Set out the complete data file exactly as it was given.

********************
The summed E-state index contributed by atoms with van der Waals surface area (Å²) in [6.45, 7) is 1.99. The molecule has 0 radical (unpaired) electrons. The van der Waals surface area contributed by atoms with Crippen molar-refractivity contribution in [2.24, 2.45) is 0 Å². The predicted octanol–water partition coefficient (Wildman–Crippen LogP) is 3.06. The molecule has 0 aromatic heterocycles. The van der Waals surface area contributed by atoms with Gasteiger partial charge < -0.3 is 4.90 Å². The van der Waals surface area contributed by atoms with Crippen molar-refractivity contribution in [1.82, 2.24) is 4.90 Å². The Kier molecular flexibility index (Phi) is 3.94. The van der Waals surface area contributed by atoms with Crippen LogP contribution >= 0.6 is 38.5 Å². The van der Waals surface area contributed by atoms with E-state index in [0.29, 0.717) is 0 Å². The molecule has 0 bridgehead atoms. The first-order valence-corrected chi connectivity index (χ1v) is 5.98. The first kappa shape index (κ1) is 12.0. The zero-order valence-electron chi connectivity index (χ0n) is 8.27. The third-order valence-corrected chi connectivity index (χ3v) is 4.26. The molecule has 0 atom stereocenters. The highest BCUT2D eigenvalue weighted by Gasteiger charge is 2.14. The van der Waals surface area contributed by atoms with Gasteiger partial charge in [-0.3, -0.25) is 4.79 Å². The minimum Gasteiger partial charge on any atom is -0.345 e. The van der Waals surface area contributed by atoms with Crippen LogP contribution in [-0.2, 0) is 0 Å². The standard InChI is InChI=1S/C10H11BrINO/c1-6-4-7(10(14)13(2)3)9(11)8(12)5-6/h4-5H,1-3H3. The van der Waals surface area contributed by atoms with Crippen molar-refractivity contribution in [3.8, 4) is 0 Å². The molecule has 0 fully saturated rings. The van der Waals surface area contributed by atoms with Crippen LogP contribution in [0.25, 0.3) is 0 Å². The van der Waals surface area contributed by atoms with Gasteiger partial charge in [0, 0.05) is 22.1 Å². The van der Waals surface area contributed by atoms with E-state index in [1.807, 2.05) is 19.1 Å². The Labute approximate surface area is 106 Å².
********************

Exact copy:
The summed E-state index contributed by atoms with van der Waals surface area (Å²) in [6.45, 7) is 1.99. The molecule has 0 radical (unpaired) electrons. The van der Waals surface area contributed by atoms with Crippen molar-refractivity contribution in [2.24, 2.45) is 0 Å². The predicted octanol–water partition coefficient (Wildman–Crippen LogP) is 3.06. The molecule has 0 aromatic heterocycles. The van der Waals surface area contributed by atoms with Gasteiger partial charge < -0.3 is 4.90 Å². The van der Waals surface area contributed by atoms with Crippen molar-refractivity contribution in [1.82, 2.24) is 4.90 Å². The Kier molecular flexibility index (Phi) is 3.94. The van der Waals surface area contributed by atoms with Crippen LogP contribution >= 0.6 is 38.5 Å². The van der Waals surface area contributed by atoms with E-state index in [0.29, 0.717) is 0 Å². The molecule has 0 bridgehead atoms. The first-order valence-corrected chi connectivity index (χ1v) is 5.98. The first kappa shape index (κ1) is 12.0. The zero-order valence-electron chi connectivity index (χ0n) is 8.27. The third-order valence-corrected chi connectivity index (χ3v) is 4.26. The molecule has 0 atom stereocenters. The highest BCUT2D eigenvalue weighted by Gasteiger charge is 2.14. The van der Waals surface area contributed by atoms with Gasteiger partial charge in [-0.3, -0.25) is 4.79 Å². The minimum Gasteiger partial charge on any atom is -0.345 e. The van der Waals surface area contributed by atoms with Crippen LogP contribution in [-0.2, 0) is 0 Å². The standard InChI is InChI=1S/C10H11BrINO/c1-6-4-7(10(14)13(2)3)9(11)8(12)5-6/h4-5H,1-3H3. The van der Waals surface area contributed by atoms with Crippen molar-refractivity contribution in [3.8, 4) is 0 Å². The molecule has 0 fully saturated rings. The van der Waals surface area contributed by atoms with Crippen LogP contribution in [0.25, 0.3) is 0 Å². The van der Waals surface area contributed by atoms with Gasteiger partial charge in [0, 0.05) is 22.1 Å². The van der Waals surface area contributed by atoms with E-state index in [1.807, 2.05) is 19.1 Å². The Labute approximate surface area is 106 Å².